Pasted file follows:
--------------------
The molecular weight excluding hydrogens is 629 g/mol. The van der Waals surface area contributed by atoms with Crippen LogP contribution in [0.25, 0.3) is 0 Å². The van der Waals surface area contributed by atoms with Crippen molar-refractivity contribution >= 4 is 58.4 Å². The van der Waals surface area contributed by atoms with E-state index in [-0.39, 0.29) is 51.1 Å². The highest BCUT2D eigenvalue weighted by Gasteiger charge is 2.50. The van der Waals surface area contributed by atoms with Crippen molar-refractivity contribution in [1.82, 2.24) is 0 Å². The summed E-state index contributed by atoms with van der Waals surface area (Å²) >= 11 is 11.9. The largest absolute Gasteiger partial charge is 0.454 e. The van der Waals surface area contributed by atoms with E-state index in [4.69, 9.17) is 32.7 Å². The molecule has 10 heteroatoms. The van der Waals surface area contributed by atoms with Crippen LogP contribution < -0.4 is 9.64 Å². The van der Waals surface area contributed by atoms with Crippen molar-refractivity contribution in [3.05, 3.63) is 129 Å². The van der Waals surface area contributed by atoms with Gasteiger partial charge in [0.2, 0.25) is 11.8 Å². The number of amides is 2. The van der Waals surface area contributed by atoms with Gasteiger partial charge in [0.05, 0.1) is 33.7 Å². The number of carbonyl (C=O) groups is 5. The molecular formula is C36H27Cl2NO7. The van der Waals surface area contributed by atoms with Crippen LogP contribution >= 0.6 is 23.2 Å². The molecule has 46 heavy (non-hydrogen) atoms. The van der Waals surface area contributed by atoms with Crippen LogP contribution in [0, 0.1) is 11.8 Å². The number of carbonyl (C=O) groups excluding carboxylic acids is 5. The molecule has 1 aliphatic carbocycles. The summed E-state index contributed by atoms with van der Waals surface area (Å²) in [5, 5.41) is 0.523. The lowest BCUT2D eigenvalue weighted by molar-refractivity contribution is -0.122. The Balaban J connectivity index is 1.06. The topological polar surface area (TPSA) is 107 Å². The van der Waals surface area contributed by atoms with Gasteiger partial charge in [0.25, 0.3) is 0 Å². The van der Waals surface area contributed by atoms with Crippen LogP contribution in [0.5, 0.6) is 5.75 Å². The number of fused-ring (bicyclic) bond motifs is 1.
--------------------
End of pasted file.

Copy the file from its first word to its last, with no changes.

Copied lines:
The molecular weight excluding hydrogens is 629 g/mol. The van der Waals surface area contributed by atoms with Crippen LogP contribution in [0.25, 0.3) is 0 Å². The van der Waals surface area contributed by atoms with Crippen molar-refractivity contribution >= 4 is 58.4 Å². The van der Waals surface area contributed by atoms with E-state index in [-0.39, 0.29) is 51.1 Å². The highest BCUT2D eigenvalue weighted by Gasteiger charge is 2.50. The van der Waals surface area contributed by atoms with Crippen molar-refractivity contribution in [1.82, 2.24) is 0 Å². The summed E-state index contributed by atoms with van der Waals surface area (Å²) >= 11 is 11.9. The largest absolute Gasteiger partial charge is 0.454 e. The van der Waals surface area contributed by atoms with E-state index in [4.69, 9.17) is 32.7 Å². The molecule has 10 heteroatoms. The van der Waals surface area contributed by atoms with Crippen LogP contribution < -0.4 is 9.64 Å². The van der Waals surface area contributed by atoms with Crippen molar-refractivity contribution in [3.05, 3.63) is 129 Å². The van der Waals surface area contributed by atoms with Gasteiger partial charge in [0.2, 0.25) is 11.8 Å². The number of amides is 2. The van der Waals surface area contributed by atoms with Gasteiger partial charge in [0.05, 0.1) is 33.7 Å². The number of carbonyl (C=O) groups is 5. The molecular formula is C36H27Cl2NO7. The van der Waals surface area contributed by atoms with Crippen LogP contribution >= 0.6 is 23.2 Å². The molecule has 46 heavy (non-hydrogen) atoms. The van der Waals surface area contributed by atoms with Crippen LogP contribution in [0, 0.1) is 11.8 Å². The number of carbonyl (C=O) groups excluding carboxylic acids is 5. The molecule has 1 aliphatic carbocycles. The summed E-state index contributed by atoms with van der Waals surface area (Å²) in [5, 5.41) is 0.523. The lowest BCUT2D eigenvalue weighted by molar-refractivity contribution is -0.122. The Balaban J connectivity index is 1.06. The topological polar surface area (TPSA) is 107 Å². The van der Waals surface area contributed by atoms with Gasteiger partial charge in [0.25, 0.3) is 0 Å². The van der Waals surface area contributed by atoms with Crippen LogP contribution in [0.5, 0.6) is 5.75 Å². The number of fused-ring (bicyclic) bond motifs is 1.